Regarding the current SVB meltdown, the English word "bankruptcy" has its roots in medieval Italy. It comes from the word "banca rotta," which means "broken bench." This term was used when a money lender ran out of funds, and the bench or table they were doing business on was physically broken in half.
The word made its way into the English language via the French word "banqueroute", which is closely related to the Italian and has a similar history and meaning. However, the French term has a more negative connotation than its English counterpart. In French culture, the word "banqueroute" is associated with fraud, deceit, and a lack of moral character.
The concept of bankruptcy dates at least back to Rome. The Romans had a form of bankruptcy, known as "cessio bonorum," which allowed debtors to surrender their property to their creditors in exchange for debt relief. This system was used in Rome until the fall of the Roman Empire.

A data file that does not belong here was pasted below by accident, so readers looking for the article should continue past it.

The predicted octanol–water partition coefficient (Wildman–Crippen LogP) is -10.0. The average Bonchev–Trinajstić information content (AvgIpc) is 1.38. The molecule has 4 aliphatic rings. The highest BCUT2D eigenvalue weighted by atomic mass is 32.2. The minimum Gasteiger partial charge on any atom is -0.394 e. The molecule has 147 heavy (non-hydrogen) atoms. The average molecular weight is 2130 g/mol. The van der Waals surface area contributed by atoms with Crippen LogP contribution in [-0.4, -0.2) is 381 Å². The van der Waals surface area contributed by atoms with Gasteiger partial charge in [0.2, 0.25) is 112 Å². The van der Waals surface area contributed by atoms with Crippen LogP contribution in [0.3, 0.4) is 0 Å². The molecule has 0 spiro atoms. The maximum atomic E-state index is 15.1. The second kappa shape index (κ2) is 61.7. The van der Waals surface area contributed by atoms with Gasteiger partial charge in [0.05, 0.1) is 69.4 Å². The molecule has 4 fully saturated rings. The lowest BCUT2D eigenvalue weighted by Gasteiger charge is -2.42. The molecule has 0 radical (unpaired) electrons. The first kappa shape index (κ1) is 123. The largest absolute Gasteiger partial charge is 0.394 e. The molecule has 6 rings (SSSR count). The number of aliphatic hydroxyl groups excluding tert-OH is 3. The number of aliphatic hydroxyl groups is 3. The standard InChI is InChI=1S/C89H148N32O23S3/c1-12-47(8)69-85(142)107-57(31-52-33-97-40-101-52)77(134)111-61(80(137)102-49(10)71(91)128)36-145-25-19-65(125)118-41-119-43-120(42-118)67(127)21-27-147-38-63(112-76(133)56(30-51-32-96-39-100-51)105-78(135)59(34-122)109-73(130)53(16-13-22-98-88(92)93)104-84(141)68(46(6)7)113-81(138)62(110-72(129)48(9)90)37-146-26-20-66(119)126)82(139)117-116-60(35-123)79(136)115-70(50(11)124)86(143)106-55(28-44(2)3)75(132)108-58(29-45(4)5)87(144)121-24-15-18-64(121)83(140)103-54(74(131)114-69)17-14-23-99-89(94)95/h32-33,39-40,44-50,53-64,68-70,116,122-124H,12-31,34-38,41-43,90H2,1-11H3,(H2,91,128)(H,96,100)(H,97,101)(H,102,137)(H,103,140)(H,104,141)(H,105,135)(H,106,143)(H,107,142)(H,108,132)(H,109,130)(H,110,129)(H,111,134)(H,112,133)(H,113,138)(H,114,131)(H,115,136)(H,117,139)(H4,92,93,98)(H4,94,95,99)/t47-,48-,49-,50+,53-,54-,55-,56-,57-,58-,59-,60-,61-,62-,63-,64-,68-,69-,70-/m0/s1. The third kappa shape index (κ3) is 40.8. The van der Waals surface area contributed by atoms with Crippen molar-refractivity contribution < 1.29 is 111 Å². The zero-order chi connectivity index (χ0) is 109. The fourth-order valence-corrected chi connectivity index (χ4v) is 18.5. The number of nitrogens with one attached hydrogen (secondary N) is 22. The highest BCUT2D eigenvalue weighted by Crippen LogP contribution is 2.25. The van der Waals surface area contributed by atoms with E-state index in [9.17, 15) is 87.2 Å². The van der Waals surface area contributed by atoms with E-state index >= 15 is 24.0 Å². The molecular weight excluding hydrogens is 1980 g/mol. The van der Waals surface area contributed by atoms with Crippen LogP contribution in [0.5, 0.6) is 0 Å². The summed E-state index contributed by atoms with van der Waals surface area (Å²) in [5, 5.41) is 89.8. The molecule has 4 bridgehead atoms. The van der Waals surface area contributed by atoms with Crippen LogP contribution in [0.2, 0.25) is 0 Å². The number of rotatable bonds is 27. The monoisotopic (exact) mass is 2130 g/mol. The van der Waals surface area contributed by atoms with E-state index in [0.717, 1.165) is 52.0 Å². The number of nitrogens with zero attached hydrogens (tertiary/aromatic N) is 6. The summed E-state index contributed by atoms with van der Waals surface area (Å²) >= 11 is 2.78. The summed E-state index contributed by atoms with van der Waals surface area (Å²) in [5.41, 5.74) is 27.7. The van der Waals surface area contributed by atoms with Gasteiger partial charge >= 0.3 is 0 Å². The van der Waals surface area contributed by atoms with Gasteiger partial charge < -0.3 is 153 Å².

The first modern bankruptcy law in England, known as the "Statute of Bankrupts," was passed in 1542 during the reign of King Henry VIII. One purpose of this law was to prevent people who owed money from escaping England. Only creditors could commence a bankruptcy proceeding. This law aided in the collection of debts and did not provide relief to debtors.
The Statute of Bankrupts was amended several times over the years, with the most significant changes coming in 1705 and 1831. These changes expanded the scope of the law to include traders and businessmen of all kinds, rather than just merchants.
The concept of bankruptcy law was also adopted by other countries, including the United States, where it was enshrined in the Constitution. The US Bankruptcy Code was first enacted in 1898 and has been amended several times over the years, most recently in 2005. More at: Bankruptcy in the United States: A Brief History